By Fr Anthony Le Duc SVD
Every year, the Society of the Divine Word celebrates its founding day on 8 September, which coincides with the Nativity of Mary. This year marks the 144th anniversary since St. Arnold Janssen formally established this missionary society, which presently has over 6,000 members serving in more than 80 countries around the world. I am writing this reflection from Thailand, where the Society has made its presence since exactly 20 years ago.
Unlike the founding day of our Society, we do not know the actual date on which the Blessed Virgin Mary was born. If I am not mistaken, despite the countless apparitions of Mary around the world over the centuries, she has never revealed this little piece of information to us. However, the Church has chosen a particular day in the liturgical calendar in order to celebrate Mary’s birthday, just as the Church has done the same with the birthdays of John the Baptist and Jesus Christ.
In the history of the Church, Mary’s birthday began to be celebrated as early as the 6th century. Tradition says Mary’s parents are St Joachim and St Anne, who could not have a child. They earnestly prayed to God for a child, and their prayer was answered with the birth of a daughter whom they named Mary. Even though this story could not be verified historically, what we can see from the accounts that have been handed down to us through tradition is that Mary’s birth was indeed part of God’s great plan of salvation.
Why do we celebrate Mary’s birthday? In reality, the fact that Mary’s birth is given special attention by the Church is not because the birth of a person into the world itself is a terribly important event. We celebrate Mary’s birthday not on account of this single event, but in context of her life in its totality—a life that helps us to realise that the earthly birth of Mary was truly meaningful. Mary’s birth marked the beginning of a life that was totally conformed to the will of God and ever ready to collaborate with God in His plan of salvation. In Mary’s “yes” to carrying Jesus in her womb and her constant “yeses” to all the things that would ensue as a result of her initial response to God, we see a life of holiness and obedience to God in an extraordinary way. In Mary’s life and her role in God’s redemptive plan, we realise the true significance of her birth.
For the Society of the Divine Word, as we celebrate Mary’s birth and the founding day of the Society, we must also look upon this occasion not as remembering a historical event. Rather, it is also an important time for the congregation to examine ourselves and see the significance of our presence in the Church and the world throughout our 144 years of existence. The quality of who we are as a congregation can only be determined based on the number of yeses that we say to God’s call for commitment and service, on our fidelity to the mission of love, on our zeal in proclaiming the Good News to those who have not had the chance to hear the Gospel, and on our constant endeavor to reform and improve ourselves to be more like Mary whom the Church as well as our Founder, St Arnold Janssen has held up for us to imitate.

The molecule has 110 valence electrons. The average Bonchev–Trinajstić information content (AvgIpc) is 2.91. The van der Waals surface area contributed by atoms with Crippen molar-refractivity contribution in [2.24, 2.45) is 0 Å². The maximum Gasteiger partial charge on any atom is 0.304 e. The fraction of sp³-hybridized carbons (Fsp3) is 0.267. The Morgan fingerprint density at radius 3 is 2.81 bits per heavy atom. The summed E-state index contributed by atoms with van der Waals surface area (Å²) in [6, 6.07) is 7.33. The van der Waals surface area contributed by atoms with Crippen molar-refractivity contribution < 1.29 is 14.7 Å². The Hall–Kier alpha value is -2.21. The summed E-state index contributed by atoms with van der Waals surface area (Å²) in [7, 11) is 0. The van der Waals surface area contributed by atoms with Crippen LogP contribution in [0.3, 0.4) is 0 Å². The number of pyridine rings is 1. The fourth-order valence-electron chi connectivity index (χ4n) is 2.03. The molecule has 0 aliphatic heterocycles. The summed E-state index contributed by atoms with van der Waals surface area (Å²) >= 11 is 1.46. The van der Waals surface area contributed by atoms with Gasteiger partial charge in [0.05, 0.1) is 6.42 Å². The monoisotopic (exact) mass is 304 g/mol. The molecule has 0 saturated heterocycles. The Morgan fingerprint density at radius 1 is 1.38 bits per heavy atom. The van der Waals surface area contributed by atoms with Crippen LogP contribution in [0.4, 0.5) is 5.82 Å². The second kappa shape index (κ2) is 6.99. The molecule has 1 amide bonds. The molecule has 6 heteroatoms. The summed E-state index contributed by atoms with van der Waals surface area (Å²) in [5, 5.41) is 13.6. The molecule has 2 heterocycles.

As individual Christians, each of us can also look to Mary’s birthday to remind ourselves of the potential meaning and significance of our own birth into this world. Every year, as we celebrate our own birthday with family and friends, it is important to remember that this event in our life has to be seen in the context of our entire life journey from the moment we opened our eyes to the world until the second we depart from it. The birthdays that we celebrate year after year are truly meaningful when it is evident to ourselves and to others that our presence in this world has made it slightly more happy and peaceful, that we have made some contributions, however small, to God’s tremendous plan of love and mercy.
Indeed, birthday celebrations are never about remembering something that took place in the past, but are about taking the long view backward and forward regarding how our life is supposed to be lived. For Christians, the criteria for determining a good life is not about how much money we have in the bank, how many cars we have in the garage, how many friends we can invite to our party, or how many followers we manage to garner on our Twitter/Instagram account. The criteria, instead, is the number of acts of love, words of understanding, and gestures of charity and forgiveness that we have displayed in our everyday life. The criteria for judging the quality of one’s life lies in the number of “yeses” as response to God’s invitation to collaborate in the mission of proclaiming the Good News of the Kingdom. Certainly, our birthday is truly meaningful when this occasion is set against the background of an entire life with a series of words, gestures and acts filled with faith, hope and love. It is through these things that we demonstrate the quality of life—a life in tune with God’s will and shares in God’s great mission for the world, a mission that God has carried out through many individuals, especially Jesus, and Mary, and today, through each one of us.